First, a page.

BirksGrangeVillageExeter

Choosing where you want to live in your first year of university can impact your enjoyment of your time at university, and the friends you make (perhaps for life!), so consider your options carefully. We mention the three most common options for first year students. 

As there is so much to mention, we've split this section up into first year, and second and third year. It may be that you choose to live in halls in either your second or third year (or both) or live in private accommodation in your first year (see types of accommodation for your second and third year for more information). 

University Halls of Residence

Accommodation in universities commonly consists of catered or self-catered halls of residence. Halls of residence are accommodation blocks offering private study bedrooms to large numbers of students. The rooms will be grouped together around some shared facilities, which will depend on whether you choose catered, or self-catered. They all have security and generally have a warden who lives on the premise who will be able to help, advise and look after you. Some halls offer the option to share a room, which can help reduce costs.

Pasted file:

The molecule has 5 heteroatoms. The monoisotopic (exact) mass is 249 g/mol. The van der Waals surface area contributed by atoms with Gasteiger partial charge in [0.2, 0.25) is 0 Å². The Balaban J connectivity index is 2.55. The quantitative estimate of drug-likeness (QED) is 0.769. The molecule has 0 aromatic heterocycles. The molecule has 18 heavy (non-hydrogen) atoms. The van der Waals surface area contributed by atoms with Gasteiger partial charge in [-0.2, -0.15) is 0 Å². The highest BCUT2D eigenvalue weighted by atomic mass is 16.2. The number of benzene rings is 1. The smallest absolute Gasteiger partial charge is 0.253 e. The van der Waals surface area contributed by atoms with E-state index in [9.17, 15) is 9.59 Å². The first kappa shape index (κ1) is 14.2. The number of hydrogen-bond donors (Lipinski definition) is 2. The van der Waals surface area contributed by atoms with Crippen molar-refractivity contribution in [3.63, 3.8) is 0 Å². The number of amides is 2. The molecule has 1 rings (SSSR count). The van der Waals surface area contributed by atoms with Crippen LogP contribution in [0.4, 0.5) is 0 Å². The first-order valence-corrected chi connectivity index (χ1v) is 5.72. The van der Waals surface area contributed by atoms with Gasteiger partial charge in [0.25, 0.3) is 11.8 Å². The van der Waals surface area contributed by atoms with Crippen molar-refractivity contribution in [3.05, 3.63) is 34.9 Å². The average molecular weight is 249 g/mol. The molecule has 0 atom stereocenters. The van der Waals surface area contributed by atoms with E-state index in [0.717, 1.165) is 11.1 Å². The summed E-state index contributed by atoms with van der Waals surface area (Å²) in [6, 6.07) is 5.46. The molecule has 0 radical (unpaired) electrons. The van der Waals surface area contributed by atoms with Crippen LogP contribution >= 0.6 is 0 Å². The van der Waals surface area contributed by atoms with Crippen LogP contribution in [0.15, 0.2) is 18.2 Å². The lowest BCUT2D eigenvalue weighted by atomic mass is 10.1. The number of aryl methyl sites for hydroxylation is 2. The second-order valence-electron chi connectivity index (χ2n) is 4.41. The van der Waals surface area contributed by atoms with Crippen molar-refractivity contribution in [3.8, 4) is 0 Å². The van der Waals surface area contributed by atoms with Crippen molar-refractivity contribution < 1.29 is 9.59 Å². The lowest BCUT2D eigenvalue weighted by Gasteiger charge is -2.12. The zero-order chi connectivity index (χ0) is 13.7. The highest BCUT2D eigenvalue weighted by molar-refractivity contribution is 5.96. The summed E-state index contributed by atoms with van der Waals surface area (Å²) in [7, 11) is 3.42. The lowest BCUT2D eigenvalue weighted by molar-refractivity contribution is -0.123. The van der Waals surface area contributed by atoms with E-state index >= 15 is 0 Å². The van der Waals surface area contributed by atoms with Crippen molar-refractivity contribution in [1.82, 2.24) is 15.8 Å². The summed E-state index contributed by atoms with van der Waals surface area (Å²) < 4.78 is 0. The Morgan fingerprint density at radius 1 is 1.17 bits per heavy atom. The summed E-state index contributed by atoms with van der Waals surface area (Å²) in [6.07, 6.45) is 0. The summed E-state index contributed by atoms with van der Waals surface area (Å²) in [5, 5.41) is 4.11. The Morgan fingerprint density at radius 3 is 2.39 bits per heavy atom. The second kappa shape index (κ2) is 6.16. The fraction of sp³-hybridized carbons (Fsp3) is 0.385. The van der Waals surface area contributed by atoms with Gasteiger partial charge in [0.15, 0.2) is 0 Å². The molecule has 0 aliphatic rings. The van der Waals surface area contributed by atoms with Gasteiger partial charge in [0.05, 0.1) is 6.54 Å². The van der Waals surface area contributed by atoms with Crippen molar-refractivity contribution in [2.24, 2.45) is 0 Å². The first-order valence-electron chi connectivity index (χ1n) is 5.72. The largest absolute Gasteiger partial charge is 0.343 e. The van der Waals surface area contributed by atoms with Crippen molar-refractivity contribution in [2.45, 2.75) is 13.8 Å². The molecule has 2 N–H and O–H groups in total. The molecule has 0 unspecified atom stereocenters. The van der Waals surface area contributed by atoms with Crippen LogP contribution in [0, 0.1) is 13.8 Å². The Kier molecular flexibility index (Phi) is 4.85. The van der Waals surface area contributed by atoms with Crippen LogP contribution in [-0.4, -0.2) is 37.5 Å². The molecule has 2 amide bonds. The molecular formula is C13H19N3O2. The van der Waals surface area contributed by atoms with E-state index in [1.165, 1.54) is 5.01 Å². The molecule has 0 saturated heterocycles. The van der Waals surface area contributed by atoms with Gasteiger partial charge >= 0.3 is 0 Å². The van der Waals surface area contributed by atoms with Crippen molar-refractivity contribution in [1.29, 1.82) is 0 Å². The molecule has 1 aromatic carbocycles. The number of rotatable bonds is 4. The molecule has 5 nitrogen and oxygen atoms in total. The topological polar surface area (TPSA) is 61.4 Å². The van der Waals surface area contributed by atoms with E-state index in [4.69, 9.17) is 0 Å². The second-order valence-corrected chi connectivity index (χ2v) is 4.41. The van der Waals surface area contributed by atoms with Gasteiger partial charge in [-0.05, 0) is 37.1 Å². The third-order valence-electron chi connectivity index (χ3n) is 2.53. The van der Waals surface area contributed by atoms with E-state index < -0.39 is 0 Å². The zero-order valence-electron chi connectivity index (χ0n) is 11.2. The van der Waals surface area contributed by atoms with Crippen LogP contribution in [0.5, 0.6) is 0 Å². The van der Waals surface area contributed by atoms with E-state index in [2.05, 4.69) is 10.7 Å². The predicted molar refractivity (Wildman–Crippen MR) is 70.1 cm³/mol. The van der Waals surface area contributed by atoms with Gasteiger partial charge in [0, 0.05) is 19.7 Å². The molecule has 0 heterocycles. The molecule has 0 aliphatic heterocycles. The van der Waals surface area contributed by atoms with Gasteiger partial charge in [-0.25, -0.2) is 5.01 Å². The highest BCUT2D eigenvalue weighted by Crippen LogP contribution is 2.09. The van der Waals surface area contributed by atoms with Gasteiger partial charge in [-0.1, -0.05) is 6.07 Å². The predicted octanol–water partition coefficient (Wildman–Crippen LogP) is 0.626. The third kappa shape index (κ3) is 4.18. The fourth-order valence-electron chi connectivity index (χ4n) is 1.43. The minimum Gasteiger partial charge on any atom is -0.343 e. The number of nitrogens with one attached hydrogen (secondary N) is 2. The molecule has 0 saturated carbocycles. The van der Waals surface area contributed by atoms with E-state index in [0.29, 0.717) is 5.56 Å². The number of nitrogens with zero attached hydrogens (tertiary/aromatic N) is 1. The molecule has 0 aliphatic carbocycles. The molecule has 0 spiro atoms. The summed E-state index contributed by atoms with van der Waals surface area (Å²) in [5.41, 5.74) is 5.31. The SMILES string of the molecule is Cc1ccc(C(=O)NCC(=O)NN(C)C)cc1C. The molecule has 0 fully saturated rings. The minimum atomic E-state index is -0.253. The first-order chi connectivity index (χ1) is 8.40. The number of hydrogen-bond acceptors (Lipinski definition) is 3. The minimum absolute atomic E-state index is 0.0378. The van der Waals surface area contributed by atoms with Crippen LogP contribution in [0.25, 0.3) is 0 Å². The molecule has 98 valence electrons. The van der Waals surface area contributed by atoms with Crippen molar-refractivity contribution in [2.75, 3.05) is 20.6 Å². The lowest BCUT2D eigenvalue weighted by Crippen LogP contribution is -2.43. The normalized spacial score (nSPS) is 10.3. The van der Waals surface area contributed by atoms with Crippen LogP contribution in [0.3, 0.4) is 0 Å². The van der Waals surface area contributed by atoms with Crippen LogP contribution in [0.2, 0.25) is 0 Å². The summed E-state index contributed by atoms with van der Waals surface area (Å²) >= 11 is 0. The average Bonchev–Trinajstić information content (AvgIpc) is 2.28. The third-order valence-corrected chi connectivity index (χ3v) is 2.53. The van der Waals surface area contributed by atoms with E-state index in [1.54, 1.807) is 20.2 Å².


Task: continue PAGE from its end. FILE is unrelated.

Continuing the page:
Facilities will include a single room with a single bed and mattress, wardrobe, desk, desk chair and storage space. Some rooms will have their own sink, some even their own en-suite, while others will share bathroom facilities. You will also share kitchen facilities, and the kitchen facilities available will depend upon whether you are catered or self-catered. If you are self-catered, your kitchen will consist of an oven, fridge, freezer, microwave, toaster, etc., while in catered you'll be provided with more limited facilities. You will need to bring your own cutlery, plates, bowls, cups, pots and pans, and tea-towels, and what you need will depend on whether you are in catered or self-catered - if you don't know what your halls will provide it's best to arrive before shopping for all your bits and bobs. You will also have access to a telephone line and internet, most probably have a basic cleaning service and have laundry services on site. You will also have a common room where you can hang out, meet other people, play games or watch TV, or some sort of social area. Most halls also provide contents insurance (check with your university to confirm this) and utilities such as electricity and water should be included in the price. 

Most halls will be mixed, but you may have the option of at least single sex corridors or even flats. When applying for accommodation, universities will try to place you in the most suitable hall, by asking you for your top choices or whether you want catered/self-catered, ensuite etc. They will also ask you a few questions about yourself so you'll be more likely to live with people you'd choose to be friends with.